In Yakutsk, Müller learnt that some witnesses of the events that occurred in the beginning of the century were still alive and did his best to get additional information from the horse’s mouth. A real coup for him was acquaintance with syn boyarski Ivan Lvov, who on Müller’s request was urgently brought to the town from remote regions, where he was buying cattle. His intense desire to see Lvov the scientist explained as follows, “syn boyarski from Yakutsk Ivan Lvov… can tell a true story of the events that happened in the Yakutsk uyezd and in Anadyr and Kamchatka lands because he had been sent there many times, … of the military expedition from the Anadyr fortress to Kamchatka with the nobleman Afanasiy Petrov and how he, Petrov, and two Kamchatka governors, Vasily Kolesov and Ivan Yeniseisky, were beaten by the Alyutor Koryaks.”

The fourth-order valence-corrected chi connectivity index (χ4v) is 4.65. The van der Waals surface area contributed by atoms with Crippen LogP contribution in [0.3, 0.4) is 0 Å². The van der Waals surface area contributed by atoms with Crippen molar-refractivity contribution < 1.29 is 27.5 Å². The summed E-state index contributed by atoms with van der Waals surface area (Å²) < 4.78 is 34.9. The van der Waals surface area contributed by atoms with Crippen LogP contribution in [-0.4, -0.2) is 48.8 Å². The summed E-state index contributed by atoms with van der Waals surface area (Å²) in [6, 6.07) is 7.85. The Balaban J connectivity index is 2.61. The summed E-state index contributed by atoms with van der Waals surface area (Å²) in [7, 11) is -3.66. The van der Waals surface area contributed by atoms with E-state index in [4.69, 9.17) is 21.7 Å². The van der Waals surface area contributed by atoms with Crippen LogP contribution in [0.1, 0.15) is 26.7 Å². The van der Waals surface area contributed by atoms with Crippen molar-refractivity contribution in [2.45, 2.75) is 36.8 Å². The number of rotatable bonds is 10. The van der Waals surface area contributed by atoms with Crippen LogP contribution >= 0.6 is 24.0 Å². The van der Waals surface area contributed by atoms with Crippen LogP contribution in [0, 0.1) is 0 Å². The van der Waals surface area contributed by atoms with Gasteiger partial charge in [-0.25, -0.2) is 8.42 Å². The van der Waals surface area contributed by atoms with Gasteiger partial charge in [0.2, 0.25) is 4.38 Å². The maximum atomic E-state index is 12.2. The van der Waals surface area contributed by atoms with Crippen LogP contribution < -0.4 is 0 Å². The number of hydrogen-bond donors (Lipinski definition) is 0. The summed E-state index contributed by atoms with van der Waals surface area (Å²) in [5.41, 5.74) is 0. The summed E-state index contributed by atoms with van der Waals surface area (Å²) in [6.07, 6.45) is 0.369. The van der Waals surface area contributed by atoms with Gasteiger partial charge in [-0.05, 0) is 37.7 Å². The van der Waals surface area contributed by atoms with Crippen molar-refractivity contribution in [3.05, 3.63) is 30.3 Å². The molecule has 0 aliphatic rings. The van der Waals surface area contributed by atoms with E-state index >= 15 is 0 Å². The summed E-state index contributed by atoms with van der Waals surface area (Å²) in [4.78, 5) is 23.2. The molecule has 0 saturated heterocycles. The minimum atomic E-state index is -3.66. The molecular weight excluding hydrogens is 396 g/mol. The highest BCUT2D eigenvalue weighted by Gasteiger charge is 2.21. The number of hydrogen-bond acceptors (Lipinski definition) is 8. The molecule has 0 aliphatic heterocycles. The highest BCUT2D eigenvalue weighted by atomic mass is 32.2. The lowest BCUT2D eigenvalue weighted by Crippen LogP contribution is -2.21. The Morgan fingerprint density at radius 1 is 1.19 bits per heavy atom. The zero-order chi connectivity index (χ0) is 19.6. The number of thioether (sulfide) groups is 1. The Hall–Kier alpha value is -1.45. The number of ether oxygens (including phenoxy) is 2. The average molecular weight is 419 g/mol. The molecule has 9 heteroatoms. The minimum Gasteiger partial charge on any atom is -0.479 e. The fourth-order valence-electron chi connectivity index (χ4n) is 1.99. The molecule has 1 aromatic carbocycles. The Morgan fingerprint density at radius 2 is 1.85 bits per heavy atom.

Among Müller’s expedition materials we discovered a few notes of his talks with Lvov. Two of them are of greatest interest. The first one is a “tale” in Russian, written probably by Lvov himself; the text is preceded by Müller’s table of content in German. The second is an excerpt from the traveller’s diary, also in German. Both sources provide Lvov’s evidence of the campaign waged by the Anadyr service men against the Alyutor Koryaks in 1713—1715. Both focus on the siege and defeat of the Alyutor fortress Bolshoi Posad. The texts of the documents do not coincide and complement each other.
Soon after that, Müller met another participant of the expedition against the Koryaks, a retired service man Vasily Atamanov. Atamanov’s story written down in the German language contains detailed information about two important expeditions, against the Penzhina Koryaks in 1708—1709 and against the Alyutor Koryaks in 1713—1715.